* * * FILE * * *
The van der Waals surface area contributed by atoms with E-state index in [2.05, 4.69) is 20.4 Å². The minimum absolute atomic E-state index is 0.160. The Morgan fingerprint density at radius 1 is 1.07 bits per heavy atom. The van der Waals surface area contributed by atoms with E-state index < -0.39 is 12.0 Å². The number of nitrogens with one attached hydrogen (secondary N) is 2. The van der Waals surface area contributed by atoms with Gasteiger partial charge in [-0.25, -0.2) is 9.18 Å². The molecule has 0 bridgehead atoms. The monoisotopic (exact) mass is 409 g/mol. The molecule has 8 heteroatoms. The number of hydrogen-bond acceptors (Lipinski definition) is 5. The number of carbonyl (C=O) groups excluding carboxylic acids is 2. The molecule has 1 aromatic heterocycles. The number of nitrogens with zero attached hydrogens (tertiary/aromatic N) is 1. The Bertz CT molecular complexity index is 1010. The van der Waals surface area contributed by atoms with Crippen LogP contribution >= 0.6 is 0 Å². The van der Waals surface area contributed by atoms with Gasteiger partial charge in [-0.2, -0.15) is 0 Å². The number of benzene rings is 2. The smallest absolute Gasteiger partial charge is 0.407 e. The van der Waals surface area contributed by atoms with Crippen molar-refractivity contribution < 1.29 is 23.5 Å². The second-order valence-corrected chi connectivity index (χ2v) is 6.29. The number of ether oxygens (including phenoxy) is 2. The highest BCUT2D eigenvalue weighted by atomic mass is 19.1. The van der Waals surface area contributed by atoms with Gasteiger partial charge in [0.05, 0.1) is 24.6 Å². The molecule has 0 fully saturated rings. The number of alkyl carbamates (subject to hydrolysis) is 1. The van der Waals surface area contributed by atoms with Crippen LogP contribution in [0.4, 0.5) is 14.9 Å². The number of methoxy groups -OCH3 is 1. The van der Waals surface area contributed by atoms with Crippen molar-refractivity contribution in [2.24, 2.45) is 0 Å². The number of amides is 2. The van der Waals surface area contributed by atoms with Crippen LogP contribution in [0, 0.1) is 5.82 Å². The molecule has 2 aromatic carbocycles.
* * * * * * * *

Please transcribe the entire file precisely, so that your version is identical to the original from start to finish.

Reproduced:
The van der Waals surface area contributed by atoms with E-state index in [2.05, 4.69) is 20.4 Å². The minimum absolute atomic E-state index is 0.160. The Morgan fingerprint density at radius 1 is 1.07 bits per heavy atom. The van der Waals surface area contributed by atoms with E-state index < -0.39 is 12.0 Å². The number of nitrogens with one attached hydrogen (secondary N) is 2. The van der Waals surface area contributed by atoms with Gasteiger partial charge in [-0.25, -0.2) is 9.18 Å². The molecule has 0 bridgehead atoms. The monoisotopic (exact) mass is 409 g/mol. The molecule has 8 heteroatoms. The number of hydrogen-bond acceptors (Lipinski definition) is 5. The number of carbonyl (C=O) groups excluding carboxylic acids is 2. The molecule has 1 aromatic heterocycles. The number of nitrogens with zero attached hydrogens (tertiary/aromatic N) is 1. The Bertz CT molecular complexity index is 1010. The van der Waals surface area contributed by atoms with Crippen LogP contribution >= 0.6 is 0 Å². The van der Waals surface area contributed by atoms with Gasteiger partial charge in [-0.2, -0.15) is 0 Å². The number of benzene rings is 2. The smallest absolute Gasteiger partial charge is 0.407 e. The van der Waals surface area contributed by atoms with Crippen molar-refractivity contribution < 1.29 is 23.5 Å². The second-order valence-corrected chi connectivity index (χ2v) is 6.29. The number of ether oxygens (including phenoxy) is 2. The highest BCUT2D eigenvalue weighted by atomic mass is 19.1. The van der Waals surface area contributed by atoms with Gasteiger partial charge in [0.05, 0.1) is 24.6 Å². The molecule has 0 fully saturated rings. The number of alkyl carbamates (subject to hydrolysis) is 1. The van der Waals surface area contributed by atoms with Crippen LogP contribution in [0.4, 0.5) is 14.9 Å². The number of methoxy groups -OCH3 is 1. The van der Waals surface area contributed by atoms with Crippen molar-refractivity contribution in [2.24, 2.45) is 0 Å². The number of amides is 2. The van der Waals surface area contributed by atoms with Crippen LogP contribution in [0, 0.1) is 5.82 Å². The molecule has 2 aromatic carbocycles.